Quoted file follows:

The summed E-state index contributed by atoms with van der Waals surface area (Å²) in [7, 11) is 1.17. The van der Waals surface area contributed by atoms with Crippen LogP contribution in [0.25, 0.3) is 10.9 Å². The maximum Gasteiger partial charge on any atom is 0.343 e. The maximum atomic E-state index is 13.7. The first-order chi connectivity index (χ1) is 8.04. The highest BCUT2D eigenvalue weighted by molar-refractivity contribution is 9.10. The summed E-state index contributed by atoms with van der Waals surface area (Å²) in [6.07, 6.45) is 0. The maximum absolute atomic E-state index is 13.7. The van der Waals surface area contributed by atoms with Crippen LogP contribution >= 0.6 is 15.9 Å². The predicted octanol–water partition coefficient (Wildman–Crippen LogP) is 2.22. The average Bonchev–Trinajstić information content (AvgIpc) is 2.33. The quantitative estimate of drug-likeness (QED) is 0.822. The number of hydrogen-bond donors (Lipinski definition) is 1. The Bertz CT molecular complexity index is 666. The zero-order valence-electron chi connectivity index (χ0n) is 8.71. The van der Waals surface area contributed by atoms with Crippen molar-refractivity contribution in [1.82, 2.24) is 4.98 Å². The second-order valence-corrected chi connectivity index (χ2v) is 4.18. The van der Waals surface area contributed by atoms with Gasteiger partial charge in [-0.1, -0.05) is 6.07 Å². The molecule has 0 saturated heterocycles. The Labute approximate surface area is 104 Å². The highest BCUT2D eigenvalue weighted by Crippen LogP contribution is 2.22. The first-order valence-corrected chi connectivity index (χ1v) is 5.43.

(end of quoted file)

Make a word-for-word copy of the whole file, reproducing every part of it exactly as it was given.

The summed E-state index contributed by atoms with van der Waals surface area (Å²) in [7, 11) is 1.17. The van der Waals surface area contributed by atoms with Crippen LogP contribution in [0.25, 0.3) is 10.9 Å². The maximum Gasteiger partial charge on any atom is 0.343 e. The maximum atomic E-state index is 13.7. The first-order chi connectivity index (χ1) is 8.04. The highest BCUT2D eigenvalue weighted by molar-refractivity contribution is 9.10. The summed E-state index contributed by atoms with van der Waals surface area (Å²) in [6.07, 6.45) is 0. The maximum absolute atomic E-state index is 13.7. The van der Waals surface area contributed by atoms with Crippen LogP contribution >= 0.6 is 15.9 Å². The predicted octanol–water partition coefficient (Wildman–Crippen LogP) is 2.22. The average Bonchev–Trinajstić information content (AvgIpc) is 2.33. The quantitative estimate of drug-likeness (QED) is 0.822. The number of hydrogen-bond donors (Lipinski definition) is 1. The Bertz CT molecular complexity index is 666. The zero-order valence-electron chi connectivity index (χ0n) is 8.71. The van der Waals surface area contributed by atoms with Crippen molar-refractivity contribution in [1.82, 2.24) is 4.98 Å². The second-order valence-corrected chi connectivity index (χ2v) is 4.18. The van der Waals surface area contributed by atoms with Gasteiger partial charge in [-0.1, -0.05) is 6.07 Å². The molecule has 0 saturated heterocycles. The Labute approximate surface area is 104 Å². The highest BCUT2D eigenvalue weighted by Crippen LogP contribution is 2.22. The first-order valence-corrected chi connectivity index (χ1v) is 5.43.